The POD Printer will treat you like a professional publisher, which means there is no room for error when you send them your files. So if you make a mistake, you will need to fix it and then resubmit for an additional fee.
If you can work with a POD Printer: respect. You are a serious publisher if you can do that. Lightning Source is a highly respected POD Printer. They are owned by Bowkers and they do quality work.
A printing company is just that: they print your stuff. They do not distribute or market or design. Any files you submit to them must be perfectly professional, or it will cost you a lot of money to fix. A typical minimum print run is 5,000 copies (though today some are able to print as few as 1,000).
The more copies you have made per run, the cheaper each copy will be. That translates into a larger profit margin.
Working with a printing company is the most cost-effective way to go, but you should really only tackle this if you fully understand the printing process (because they won’t explain any of it to you – they simply charge you for every mess-up you make – and no, they won’t fix it for you).
If you have experience as an editor, or you have a degree in graphic design, then working directly with a printing company is an excellent option for you.
Distributors don’t publish, but I felt it necessary to mention them here in this list. These are the guys who get your books into real brick-and-mortar shops. If you can make a business deal with a distributor, you will do well. Read this article for specifics.
Distributors and Wholesalers
- iPg, Independent Publishers Group, the second largest indie distributor in the US.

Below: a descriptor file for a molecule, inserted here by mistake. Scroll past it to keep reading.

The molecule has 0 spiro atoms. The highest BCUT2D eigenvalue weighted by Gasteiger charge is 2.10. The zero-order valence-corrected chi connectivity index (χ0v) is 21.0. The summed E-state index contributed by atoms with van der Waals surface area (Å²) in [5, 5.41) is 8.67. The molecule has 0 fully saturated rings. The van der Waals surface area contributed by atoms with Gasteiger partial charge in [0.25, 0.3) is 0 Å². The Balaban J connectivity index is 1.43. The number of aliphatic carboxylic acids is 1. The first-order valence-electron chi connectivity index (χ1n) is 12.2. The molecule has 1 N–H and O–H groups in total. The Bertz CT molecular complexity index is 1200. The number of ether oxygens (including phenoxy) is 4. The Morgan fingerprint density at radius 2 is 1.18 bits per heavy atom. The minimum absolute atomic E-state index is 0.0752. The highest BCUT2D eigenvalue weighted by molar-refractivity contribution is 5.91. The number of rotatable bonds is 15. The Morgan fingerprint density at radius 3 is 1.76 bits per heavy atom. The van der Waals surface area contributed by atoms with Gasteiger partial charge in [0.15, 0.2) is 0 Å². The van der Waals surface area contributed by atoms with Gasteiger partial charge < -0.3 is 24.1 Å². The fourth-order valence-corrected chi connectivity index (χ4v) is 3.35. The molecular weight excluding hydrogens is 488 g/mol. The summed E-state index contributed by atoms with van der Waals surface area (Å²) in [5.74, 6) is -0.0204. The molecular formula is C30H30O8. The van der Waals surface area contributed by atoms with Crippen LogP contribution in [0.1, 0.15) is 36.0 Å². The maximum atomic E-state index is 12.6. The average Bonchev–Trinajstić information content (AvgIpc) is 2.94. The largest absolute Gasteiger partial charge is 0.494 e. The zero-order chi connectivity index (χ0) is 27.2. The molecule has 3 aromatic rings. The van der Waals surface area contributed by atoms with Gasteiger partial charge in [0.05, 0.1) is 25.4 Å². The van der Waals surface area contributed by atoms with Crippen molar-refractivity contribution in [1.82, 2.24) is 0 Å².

- Here is a solid list of Distibutors and Wholesalers made available from the IBPA (Indie Book Publishers Association).
These are the guys who manage and sell ISBNs (the International Standard Book Number). Absolutely every edition of a given book title requires its own ISBN. Here’s where to get them.
When you want to publish your own work using a printing company, you will need to buy these in batches. If you plan to self publish a book as a paperback, hardback, ebook and audiobook, you will need four ISBNs just for that one title.
The bottom line to publishing is that there is no easy path. If you’re in, you’re in all the way. While it’s quite possible to simply get a book out there on the market (let’s face it, you can publish your grocery list if you want to), there’s a lot more to know if you want to actually sell.
Whether you are self published or traditionally published, the successful selling of your books is entirely up to you. The trick is knowing how to take control of that.
What do you think? Share your personal experiences. Have you worked with a Vanity Publisher? Traditional Publisher? Who do you think is the best POD Publishing Firm? Comment below, let me know. If you have any questions, leave a comment or send me an email. I’ll be the one who reads it.
Keep creating, no matter what.